“This plank is part of a nationwide trend to marginalize Muslims and keep them from having the same rights and access to the courts as Americans of other faiths,” CAIR Government Affairs Coordinator Robert McCaw alleged in a news release. “The plank is irrelevant, since the Constitution’s Supremacy Clause ensures that no foreign law can replace it, and only serves as a smoke-screen for anti-Muslim bigotry.” He added: “We wish…the Republican Party had as much confidence in the Constitution as we do.” Perhaps CAIR might more effectively deflate concerns about Sharia by specifically renouncing any attempt to codify it into civil law.
It’s not at all clear the Republican Platform even addresses Sharia. Only two sections mention “foreign laws.” One warns: “Subjecting American citizens to foreign laws is inimical to the spirit of the Constitution. It is one reason we oppose U.S. participation in the International Criminal Court. There must be no use of foreign law by U.S. courts in interpreting our Constitution and laws. Nor should foreign sources of law be used in State courts’ adjudication of criminal or civil matters.”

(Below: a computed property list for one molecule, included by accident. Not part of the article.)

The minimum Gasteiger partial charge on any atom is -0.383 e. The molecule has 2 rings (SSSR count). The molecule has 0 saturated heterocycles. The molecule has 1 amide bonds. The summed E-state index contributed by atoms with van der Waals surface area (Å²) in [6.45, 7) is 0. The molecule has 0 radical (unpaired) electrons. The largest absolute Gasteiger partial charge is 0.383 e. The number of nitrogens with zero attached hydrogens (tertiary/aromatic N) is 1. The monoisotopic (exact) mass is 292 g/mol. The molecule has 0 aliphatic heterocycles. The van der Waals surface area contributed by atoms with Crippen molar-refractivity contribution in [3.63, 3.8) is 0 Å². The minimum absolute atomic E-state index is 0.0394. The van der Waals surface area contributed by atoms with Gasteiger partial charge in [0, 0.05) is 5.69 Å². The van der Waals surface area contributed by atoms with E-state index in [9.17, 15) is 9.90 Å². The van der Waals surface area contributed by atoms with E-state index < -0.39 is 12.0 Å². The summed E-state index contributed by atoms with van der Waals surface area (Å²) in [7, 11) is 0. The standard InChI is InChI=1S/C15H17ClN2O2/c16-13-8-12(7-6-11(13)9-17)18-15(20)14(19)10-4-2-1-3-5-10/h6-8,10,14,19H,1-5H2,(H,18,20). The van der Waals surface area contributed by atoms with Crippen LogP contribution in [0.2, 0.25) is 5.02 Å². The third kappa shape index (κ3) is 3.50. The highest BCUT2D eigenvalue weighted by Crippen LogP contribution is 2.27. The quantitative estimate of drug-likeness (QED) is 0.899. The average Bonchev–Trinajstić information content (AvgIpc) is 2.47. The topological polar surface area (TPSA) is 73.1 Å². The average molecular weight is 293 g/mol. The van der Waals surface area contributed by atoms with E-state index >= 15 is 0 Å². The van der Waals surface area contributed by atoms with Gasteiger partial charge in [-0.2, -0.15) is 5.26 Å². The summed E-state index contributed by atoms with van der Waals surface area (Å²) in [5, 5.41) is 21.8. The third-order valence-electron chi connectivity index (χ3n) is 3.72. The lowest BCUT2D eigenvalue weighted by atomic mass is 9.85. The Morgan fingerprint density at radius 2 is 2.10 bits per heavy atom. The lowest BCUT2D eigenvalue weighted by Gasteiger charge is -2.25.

The GOP’s other mention of “foreign laws” declares: “Despite improvements as a result of Republican nominations to the judiciary, some judges in the federal courts remain far afield from their constitutional limitations. The U.S. Constitution is the law of the land. Judicial activism which includes reliance on foreign law or unratified treaties undermines American law. The sole solution, apart from impeachment, is the appointment of constitutionalist jurists, who will interpret the law as it was originally intended rather than make it.”
Although a Republican from Kansas at the convention cited concerns about Sharia, the emphases of these two sections on “foreign law” seemed aimed at jurists with a fondness for quoting the laws of other nations in their rulings, or subjugation of American citizens to global tribunals. Neither concern relates to Sharia or to Muslims per se.
In a quote for The Washington Post about Muslim delegates at the Democratic Convention, an Indiana religious studies professor said many American Muslims are disappointed in Obama over continued wars in Iraq and Afghanistan plus lack of an Israeli-Palestinian settlement. But “in the end, the decision to support Obama is a decision to defend Muslims against Islamophobia.”
Touting chronic victimhood can garner attention but usually fails to gain real political influence. CAIR’s victimology and proclivity for the kinds of scare tactics it ascribes to its critics make it unappealing and ultimately an ineffective advocate for American Muslims.
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